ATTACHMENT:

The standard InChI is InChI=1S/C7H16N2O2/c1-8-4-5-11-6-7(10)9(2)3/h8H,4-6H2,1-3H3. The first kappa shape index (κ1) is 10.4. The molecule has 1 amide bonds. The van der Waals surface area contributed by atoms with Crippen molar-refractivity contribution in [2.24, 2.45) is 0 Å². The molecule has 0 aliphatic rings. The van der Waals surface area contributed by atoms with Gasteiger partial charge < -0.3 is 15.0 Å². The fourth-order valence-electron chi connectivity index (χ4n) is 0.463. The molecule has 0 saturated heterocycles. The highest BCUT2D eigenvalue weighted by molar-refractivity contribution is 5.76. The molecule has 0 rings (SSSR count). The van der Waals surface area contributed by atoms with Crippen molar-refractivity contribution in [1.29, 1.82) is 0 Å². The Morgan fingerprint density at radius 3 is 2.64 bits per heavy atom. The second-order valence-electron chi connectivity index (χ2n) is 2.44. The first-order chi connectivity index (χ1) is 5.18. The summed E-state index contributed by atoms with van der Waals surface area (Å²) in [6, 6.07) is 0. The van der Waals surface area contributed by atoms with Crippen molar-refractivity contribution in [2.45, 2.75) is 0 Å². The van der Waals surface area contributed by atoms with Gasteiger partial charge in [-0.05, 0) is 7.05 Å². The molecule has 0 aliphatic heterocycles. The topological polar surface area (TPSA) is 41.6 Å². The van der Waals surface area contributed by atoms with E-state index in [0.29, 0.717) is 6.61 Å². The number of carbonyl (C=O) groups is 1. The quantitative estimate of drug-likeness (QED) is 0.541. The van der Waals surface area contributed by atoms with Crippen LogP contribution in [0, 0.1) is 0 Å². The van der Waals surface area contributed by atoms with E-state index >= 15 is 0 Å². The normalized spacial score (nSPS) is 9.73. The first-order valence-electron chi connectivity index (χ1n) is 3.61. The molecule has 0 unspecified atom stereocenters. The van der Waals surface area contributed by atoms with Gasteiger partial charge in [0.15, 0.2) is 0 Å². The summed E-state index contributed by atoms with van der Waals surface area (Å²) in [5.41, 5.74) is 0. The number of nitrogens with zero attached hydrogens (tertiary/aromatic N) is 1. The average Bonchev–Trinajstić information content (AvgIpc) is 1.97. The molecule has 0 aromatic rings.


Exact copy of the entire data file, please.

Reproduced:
The standard InChI is InChI=1S/C7H16N2O2/c1-8-4-5-11-6-7(10)9(2)3/h8H,4-6H2,1-3H3. The first kappa shape index (κ1) is 10.4. The molecule has 1 amide bonds. The van der Waals surface area contributed by atoms with Crippen molar-refractivity contribution in [2.24, 2.45) is 0 Å². The molecule has 0 aliphatic rings. The van der Waals surface area contributed by atoms with Gasteiger partial charge < -0.3 is 15.0 Å². The fourth-order valence-electron chi connectivity index (χ4n) is 0.463. The molecule has 0 saturated heterocycles. The highest BCUT2D eigenvalue weighted by molar-refractivity contribution is 5.76. The molecule has 0 rings (SSSR count). The van der Waals surface area contributed by atoms with Crippen molar-refractivity contribution in [1.29, 1.82) is 0 Å². The Morgan fingerprint density at radius 3 is 2.64 bits per heavy atom. The second-order valence-electron chi connectivity index (χ2n) is 2.44. The first-order chi connectivity index (χ1) is 5.18. The summed E-state index contributed by atoms with van der Waals surface area (Å²) in [6, 6.07) is 0. The van der Waals surface area contributed by atoms with Crippen molar-refractivity contribution in [2.45, 2.75) is 0 Å². The van der Waals surface area contributed by atoms with Gasteiger partial charge in [-0.05, 0) is 7.05 Å². The molecule has 0 aliphatic heterocycles. The topological polar surface area (TPSA) is 41.6 Å². The van der Waals surface area contributed by atoms with E-state index in [0.29, 0.717) is 6.61 Å². The number of carbonyl (C=O) groups is 1. The quantitative estimate of drug-likeness (QED) is 0.541. The van der Waals surface area contributed by atoms with Crippen LogP contribution in [0, 0.1) is 0 Å². The van der Waals surface area contributed by atoms with E-state index >= 15 is 0 Å². The normalized spacial score (nSPS) is 9.73. The first-order valence-electron chi connectivity index (χ1n) is 3.61. The molecule has 0 unspecified atom stereocenters. The van der Waals surface area contributed by atoms with Gasteiger partial charge in [0.15, 0.2) is 0 Å². The summed E-state index contributed by atoms with van der Waals surface area (Å²) in [5.41, 5.74) is 0. The number of nitrogens with zero attached hydrogens (tertiary/aromatic N) is 1. The average Bonchev–Trinajstić information content (AvgIpc) is 1.97. The molecule has 0 aromatic rings.